• Quickly find which datastores are experiencing contention 

  • Find out the overall health and performance of all the datastores

  • Determine when contention is occurring

  • Identify culprit VM(s) and the victims

Which datastores are experiencing contention?

When you have hundreds of datastores how do you find out which ones are experiencing contention and which ones are not? In our Datastore Contention card we simplified this by automatically classifying the datastores into those that require your attention and those that are noteworthy.

Need Attention, Noteworthy Tabs

Need Attention, Noteworthy Tabs

If you want ignore some parts of your infrastructure such as test and development environment, we got you covered. Using the filter menu you can select your vCenter, Datacenter, Compute cluster and storage cluster and even search for a single datastore name. If you have the habit of using specific naming conventions for your datastore names you can also leverage our support for regular expressions in the search filter.

Filter Options to Select Inventory

Filter Options to Select Inventory


Overall health and performance of the datastores:

We provide useful summary aggregated metrics such as overall throughput, average latency and peak latency for all the datastores. These metrics auto update as you change your datastore selection. Often many administrators wonder what is normal and what is abnormal values for some of these metrics. Some operations management tools claim that they can do anomaly detection but these tools are limited by the dataset that they have access to. If you already have a bad baseline then the anomaly detection algorithm is not that useful to spot the existing problems. One of the other powerful aspect of CloudPhysics is the access to performance metrics from a wide variety of infrastructures. Using this global dataset we can spot performance outliers much more easily even if you don’t have a good baseline in your infrastructure. For instance, if the metric values in your infrastructure not only exceed your baseline but also exceed many other similar infrastructures, we can indicate that you have a problem with much greater certainty.

Screenshot Showing aggregated performance metrics highlighting outliers compared to the Cloudphysics Global Dataset

Screenshot Showing aggregated performance metrics highlighting outliers compared to the Cloudphysics Global Dataset


When does the contention occur? Our analytics continuously monitor the storage performance metrics and identify hotspots within the last 24 hours. Our hotspot detection is not based on a simple thresholding approach. Instead, we run complex analytics in our cloud backend to identify issues. Once we identify a one or more performance hotspots we highlight the likely problematic time periods in the performance chart.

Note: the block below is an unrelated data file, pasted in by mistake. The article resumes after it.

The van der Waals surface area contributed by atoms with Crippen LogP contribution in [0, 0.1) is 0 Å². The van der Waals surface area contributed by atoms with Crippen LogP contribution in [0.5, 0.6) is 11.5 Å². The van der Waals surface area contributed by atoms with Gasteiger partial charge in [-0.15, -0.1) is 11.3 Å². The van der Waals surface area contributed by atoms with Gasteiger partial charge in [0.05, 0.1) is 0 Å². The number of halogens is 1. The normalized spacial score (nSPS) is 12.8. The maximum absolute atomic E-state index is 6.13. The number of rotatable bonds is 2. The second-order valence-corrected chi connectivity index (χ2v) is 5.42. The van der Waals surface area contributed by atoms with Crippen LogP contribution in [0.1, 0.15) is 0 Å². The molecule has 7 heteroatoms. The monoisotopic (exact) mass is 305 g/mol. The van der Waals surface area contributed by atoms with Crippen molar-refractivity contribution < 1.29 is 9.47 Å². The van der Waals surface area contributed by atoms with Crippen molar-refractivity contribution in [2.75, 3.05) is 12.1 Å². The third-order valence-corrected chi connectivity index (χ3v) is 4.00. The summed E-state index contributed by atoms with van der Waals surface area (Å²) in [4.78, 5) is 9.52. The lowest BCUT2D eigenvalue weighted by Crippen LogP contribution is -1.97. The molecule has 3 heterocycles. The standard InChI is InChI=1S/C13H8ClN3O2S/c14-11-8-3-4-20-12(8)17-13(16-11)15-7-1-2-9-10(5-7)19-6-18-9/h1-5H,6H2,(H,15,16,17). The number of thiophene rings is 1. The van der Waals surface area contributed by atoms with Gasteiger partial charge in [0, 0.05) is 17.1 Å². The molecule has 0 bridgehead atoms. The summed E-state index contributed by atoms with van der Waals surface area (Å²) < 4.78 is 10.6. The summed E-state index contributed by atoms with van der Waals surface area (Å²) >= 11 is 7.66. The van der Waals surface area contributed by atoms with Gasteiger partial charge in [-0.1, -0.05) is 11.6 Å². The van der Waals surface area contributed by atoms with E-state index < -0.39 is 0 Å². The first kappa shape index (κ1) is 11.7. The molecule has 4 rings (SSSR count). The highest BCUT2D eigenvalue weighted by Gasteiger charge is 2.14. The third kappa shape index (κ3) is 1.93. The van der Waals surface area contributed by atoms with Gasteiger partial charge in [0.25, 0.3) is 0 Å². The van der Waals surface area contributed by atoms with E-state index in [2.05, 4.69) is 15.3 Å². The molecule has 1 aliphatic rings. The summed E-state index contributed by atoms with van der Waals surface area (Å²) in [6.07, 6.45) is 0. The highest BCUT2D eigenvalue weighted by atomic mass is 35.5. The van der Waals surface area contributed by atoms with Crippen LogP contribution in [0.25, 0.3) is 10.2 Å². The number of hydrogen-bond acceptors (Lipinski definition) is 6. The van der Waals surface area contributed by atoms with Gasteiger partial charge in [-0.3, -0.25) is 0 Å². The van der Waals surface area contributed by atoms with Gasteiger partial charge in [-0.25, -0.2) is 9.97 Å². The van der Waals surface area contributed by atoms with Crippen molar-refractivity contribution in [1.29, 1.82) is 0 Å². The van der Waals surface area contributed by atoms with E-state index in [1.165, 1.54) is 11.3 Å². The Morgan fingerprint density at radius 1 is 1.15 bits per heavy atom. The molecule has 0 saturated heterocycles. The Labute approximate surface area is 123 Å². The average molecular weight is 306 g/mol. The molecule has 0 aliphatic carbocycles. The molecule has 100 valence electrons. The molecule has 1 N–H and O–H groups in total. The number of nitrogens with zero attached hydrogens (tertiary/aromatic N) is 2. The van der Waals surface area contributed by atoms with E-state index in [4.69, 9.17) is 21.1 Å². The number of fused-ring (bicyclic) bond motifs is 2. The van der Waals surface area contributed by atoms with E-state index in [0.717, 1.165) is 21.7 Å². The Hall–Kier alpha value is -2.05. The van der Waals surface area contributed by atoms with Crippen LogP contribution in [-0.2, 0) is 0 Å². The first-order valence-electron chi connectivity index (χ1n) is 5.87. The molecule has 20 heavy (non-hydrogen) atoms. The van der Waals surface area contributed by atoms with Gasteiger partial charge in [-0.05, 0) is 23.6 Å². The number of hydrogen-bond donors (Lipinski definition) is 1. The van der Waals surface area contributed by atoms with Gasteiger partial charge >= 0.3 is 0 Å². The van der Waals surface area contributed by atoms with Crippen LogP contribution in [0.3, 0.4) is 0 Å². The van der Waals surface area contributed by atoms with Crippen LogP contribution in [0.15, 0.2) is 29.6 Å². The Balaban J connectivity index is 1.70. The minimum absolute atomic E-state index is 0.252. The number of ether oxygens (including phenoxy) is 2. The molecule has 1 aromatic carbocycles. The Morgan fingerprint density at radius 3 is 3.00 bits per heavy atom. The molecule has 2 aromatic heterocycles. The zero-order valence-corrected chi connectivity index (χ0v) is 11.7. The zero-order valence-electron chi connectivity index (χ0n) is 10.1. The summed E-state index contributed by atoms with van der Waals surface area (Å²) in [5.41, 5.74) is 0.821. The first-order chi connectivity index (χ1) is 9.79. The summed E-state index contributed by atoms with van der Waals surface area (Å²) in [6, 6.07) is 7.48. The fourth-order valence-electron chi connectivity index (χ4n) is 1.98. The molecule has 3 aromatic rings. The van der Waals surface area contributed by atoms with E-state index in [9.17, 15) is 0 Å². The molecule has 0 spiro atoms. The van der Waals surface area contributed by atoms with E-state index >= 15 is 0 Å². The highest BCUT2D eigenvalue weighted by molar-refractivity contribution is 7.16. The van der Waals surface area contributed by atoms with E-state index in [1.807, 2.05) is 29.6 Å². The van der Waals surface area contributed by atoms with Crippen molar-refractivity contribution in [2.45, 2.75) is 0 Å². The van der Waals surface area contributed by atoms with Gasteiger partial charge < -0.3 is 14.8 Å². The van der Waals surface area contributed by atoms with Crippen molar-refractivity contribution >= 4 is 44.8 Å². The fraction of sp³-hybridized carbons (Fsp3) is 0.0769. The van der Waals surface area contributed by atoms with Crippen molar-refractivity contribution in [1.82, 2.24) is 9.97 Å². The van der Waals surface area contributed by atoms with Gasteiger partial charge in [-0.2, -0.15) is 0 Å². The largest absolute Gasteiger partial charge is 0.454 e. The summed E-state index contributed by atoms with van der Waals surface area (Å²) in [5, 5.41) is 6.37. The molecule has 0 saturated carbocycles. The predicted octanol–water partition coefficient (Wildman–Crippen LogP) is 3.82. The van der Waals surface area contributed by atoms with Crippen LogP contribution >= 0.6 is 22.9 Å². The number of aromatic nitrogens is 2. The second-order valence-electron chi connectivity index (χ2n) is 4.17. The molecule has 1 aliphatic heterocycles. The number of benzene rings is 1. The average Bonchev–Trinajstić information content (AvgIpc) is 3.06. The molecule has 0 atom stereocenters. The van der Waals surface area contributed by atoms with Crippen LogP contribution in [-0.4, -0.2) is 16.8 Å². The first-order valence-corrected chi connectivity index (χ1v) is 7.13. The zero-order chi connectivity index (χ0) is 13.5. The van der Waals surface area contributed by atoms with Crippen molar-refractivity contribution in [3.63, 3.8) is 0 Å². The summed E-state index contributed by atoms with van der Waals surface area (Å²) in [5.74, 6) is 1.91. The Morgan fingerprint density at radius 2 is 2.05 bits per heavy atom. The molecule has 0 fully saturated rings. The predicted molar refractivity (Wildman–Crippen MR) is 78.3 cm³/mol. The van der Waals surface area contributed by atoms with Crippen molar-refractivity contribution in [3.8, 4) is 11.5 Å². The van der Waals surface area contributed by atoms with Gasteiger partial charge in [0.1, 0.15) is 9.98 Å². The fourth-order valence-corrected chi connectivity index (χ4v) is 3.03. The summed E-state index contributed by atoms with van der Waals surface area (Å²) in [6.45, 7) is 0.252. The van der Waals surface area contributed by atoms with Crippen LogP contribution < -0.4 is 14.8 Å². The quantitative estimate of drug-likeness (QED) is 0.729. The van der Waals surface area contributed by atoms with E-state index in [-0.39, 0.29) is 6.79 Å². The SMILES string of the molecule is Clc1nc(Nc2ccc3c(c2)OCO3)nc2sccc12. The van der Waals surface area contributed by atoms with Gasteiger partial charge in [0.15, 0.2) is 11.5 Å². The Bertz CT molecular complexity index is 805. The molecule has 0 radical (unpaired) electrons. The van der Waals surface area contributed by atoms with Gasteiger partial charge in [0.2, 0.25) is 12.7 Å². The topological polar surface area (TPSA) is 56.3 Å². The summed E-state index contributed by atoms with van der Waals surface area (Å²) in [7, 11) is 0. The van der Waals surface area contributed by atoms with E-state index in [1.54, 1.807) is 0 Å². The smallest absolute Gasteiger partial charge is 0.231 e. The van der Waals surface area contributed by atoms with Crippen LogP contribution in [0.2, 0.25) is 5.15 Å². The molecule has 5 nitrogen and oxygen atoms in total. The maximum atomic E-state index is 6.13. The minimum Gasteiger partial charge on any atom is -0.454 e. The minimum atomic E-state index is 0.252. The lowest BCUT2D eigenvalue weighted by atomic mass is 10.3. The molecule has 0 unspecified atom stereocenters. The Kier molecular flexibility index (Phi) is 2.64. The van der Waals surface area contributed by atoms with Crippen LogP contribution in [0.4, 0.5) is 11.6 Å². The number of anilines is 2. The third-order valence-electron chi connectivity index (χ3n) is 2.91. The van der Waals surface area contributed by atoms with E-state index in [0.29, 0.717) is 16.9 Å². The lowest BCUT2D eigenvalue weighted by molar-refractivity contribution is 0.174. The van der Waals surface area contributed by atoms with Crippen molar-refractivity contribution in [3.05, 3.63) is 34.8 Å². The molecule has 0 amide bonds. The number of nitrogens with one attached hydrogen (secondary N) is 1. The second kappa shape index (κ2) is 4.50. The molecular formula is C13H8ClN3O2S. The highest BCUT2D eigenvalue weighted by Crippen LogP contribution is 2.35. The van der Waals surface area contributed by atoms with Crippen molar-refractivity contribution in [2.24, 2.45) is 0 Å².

Datastore Performance Chart - Highlighting Contention Hotspot

Datastore Performance Chart - Highlighting Contention Hotspot


Which VMs are the Culprit and which are the Victims?

The most important feature of the datastore contention card is its ability to automatically find culprit and victim VMs. In the past, this sort of analysis would require you to have a storage performance guru spending hours scouring through all the performance data. I myself have done this analysis in the VMware performance group and I know how painful and tedious it is. This is why I’m really proud of the way we have simplified this analysis and automated down to a few simple clicks. Now all you have to do is select the datastore and click on the hotspot to identify culprits and victims.

            Culprit and Victim List

            Culprit and Victim List

Two weeks ago we launched our storage analytics product and we have been receiving tremendous feedback so far. I’m really excited about the direction that we are heading. I would love to hear more of your feedback and suggestions -- please provide them in the comments section below or send me a tweet. And just a reminder: you can get access to this free product trial by registering on the signup page here.

Who's minding your storage zoo? Try CloudPhysics new storage analytics.

By Krishna Raj Raja @esxtopGuru

What I love about being a product manager in a startup is you get to listen to customers every day and leverage your learnings to directly influence product and company direction. Our new Storage Analytics, now available as a free trial, is a great example of how this works.

My experience at CloudPhysics over the past few years has amplified a recurring theme I saw while working with customers in my previous 10 years at VMware:  virtualization has forever changed the enterprise storage scenario. Gone are the days when storage meant local spinning disks; shared storage and flash are now the new normal in datacenters. Similarly, the number of enterprise storage vendors have grown from a handful to several dozen - and the number of different storage arrays you can buy today is mind boggling.

Storage has truly become a zoo and the admins managing these storage arrays are the new zookeepers :-). It’s messy - and beyond messy, it ends up being downright wasteful. As counterintuitive as it sounds, with great server consolidation comes great waste,  especially storage waste.